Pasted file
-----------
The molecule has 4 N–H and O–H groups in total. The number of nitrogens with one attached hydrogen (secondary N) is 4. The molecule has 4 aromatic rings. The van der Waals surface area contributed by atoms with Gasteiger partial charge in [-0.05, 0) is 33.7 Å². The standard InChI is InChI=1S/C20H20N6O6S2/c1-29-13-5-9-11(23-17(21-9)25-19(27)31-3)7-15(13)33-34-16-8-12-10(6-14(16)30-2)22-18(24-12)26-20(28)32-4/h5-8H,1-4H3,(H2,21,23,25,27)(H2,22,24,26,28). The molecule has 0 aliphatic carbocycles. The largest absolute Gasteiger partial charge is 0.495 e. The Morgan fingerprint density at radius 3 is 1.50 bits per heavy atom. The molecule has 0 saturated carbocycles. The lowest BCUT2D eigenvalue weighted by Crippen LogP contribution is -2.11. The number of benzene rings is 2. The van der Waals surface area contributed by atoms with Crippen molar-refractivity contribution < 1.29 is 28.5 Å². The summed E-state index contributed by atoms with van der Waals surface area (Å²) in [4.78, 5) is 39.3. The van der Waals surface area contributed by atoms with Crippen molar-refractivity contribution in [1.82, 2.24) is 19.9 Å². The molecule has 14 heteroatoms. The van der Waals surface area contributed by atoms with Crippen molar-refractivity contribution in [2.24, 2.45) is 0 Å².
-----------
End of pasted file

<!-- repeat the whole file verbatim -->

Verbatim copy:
The molecule has 4 N–H and O–H groups in total. The number of nitrogens with one attached hydrogen (secondary N) is 4. The molecule has 4 aromatic rings. The van der Waals surface area contributed by atoms with Gasteiger partial charge in [-0.05, 0) is 33.7 Å². The standard InChI is InChI=1S/C20H20N6O6S2/c1-29-13-5-9-11(23-17(21-9)25-19(27)31-3)7-15(13)33-34-16-8-12-10(6-14(16)30-2)22-18(24-12)26-20(28)32-4/h5-8H,1-4H3,(H2,21,23,25,27)(H2,22,24,26,28). The molecule has 0 aliphatic carbocycles. The largest absolute Gasteiger partial charge is 0.495 e. The Morgan fingerprint density at radius 3 is 1.50 bits per heavy atom. The molecule has 0 saturated carbocycles. The lowest BCUT2D eigenvalue weighted by Crippen LogP contribution is -2.11. The number of benzene rings is 2. The van der Waals surface area contributed by atoms with Crippen molar-refractivity contribution < 1.29 is 28.5 Å². The summed E-state index contributed by atoms with van der Waals surface area (Å²) in [4.78, 5) is 39.3. The van der Waals surface area contributed by atoms with Crippen molar-refractivity contribution in [1.82, 2.24) is 19.9 Å². The molecule has 14 heteroatoms. The van der Waals surface area contributed by atoms with Crippen molar-refractivity contribution in [2.24, 2.45) is 0 Å².